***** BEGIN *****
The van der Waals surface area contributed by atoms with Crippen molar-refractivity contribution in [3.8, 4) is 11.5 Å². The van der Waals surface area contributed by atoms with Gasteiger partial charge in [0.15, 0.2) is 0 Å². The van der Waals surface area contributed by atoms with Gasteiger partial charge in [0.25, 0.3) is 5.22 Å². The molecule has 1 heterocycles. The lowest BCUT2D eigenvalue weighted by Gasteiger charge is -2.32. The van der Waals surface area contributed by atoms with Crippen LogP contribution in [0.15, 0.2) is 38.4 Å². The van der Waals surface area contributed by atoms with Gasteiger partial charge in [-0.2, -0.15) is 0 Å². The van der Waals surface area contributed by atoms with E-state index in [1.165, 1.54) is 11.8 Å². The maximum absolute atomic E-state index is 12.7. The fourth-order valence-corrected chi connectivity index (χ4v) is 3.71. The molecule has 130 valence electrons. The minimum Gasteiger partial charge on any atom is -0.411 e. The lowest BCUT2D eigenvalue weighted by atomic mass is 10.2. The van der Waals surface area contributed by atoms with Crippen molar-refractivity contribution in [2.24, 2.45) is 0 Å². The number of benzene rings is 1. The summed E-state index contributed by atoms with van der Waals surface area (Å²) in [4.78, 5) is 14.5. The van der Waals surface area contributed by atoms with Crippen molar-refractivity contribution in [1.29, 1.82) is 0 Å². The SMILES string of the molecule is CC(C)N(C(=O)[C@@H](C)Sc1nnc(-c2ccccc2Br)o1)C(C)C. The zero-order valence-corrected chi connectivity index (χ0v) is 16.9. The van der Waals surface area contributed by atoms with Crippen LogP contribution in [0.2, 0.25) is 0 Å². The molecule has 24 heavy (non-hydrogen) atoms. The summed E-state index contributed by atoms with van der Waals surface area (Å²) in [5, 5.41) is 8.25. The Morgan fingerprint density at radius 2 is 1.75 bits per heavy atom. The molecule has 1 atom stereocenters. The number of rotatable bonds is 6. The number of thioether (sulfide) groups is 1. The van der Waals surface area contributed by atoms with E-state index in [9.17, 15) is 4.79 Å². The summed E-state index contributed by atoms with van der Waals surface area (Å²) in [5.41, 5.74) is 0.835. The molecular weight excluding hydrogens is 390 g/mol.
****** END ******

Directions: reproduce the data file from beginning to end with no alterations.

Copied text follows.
The van der Waals surface area contributed by atoms with Crippen molar-refractivity contribution in [3.8, 4) is 11.5 Å². The van der Waals surface area contributed by atoms with Gasteiger partial charge in [0.15, 0.2) is 0 Å². The van der Waals surface area contributed by atoms with Gasteiger partial charge in [0.25, 0.3) is 5.22 Å². The molecule has 1 heterocycles. The lowest BCUT2D eigenvalue weighted by Gasteiger charge is -2.32. The van der Waals surface area contributed by atoms with Crippen LogP contribution in [0.15, 0.2) is 38.4 Å². The van der Waals surface area contributed by atoms with Gasteiger partial charge in [-0.2, -0.15) is 0 Å². The van der Waals surface area contributed by atoms with E-state index in [1.165, 1.54) is 11.8 Å². The maximum absolute atomic E-state index is 12.7. The fourth-order valence-corrected chi connectivity index (χ4v) is 3.71. The molecule has 130 valence electrons. The minimum Gasteiger partial charge on any atom is -0.411 e. The lowest BCUT2D eigenvalue weighted by atomic mass is 10.2. The van der Waals surface area contributed by atoms with Crippen molar-refractivity contribution in [2.24, 2.45) is 0 Å². The number of benzene rings is 1. The summed E-state index contributed by atoms with van der Waals surface area (Å²) in [4.78, 5) is 14.5. The van der Waals surface area contributed by atoms with Crippen molar-refractivity contribution in [1.29, 1.82) is 0 Å². The SMILES string of the molecule is CC(C)N(C(=O)[C@@H](C)Sc1nnc(-c2ccccc2Br)o1)C(C)C. The zero-order valence-corrected chi connectivity index (χ0v) is 16.9. The van der Waals surface area contributed by atoms with Crippen LogP contribution in [0.2, 0.25) is 0 Å². The molecule has 24 heavy (non-hydrogen) atoms. The summed E-state index contributed by atoms with van der Waals surface area (Å²) in [5, 5.41) is 8.25. The Morgan fingerprint density at radius 2 is 1.75 bits per heavy atom. The molecule has 1 atom stereocenters. The number of rotatable bonds is 6. The number of thioether (sulfide) groups is 1. The van der Waals surface area contributed by atoms with E-state index in [9.17, 15) is 4.79 Å². The summed E-state index contributed by atoms with van der Waals surface area (Å²) in [5.41, 5.74) is 0.835. The molecular weight excluding hydrogens is 390 g/mol.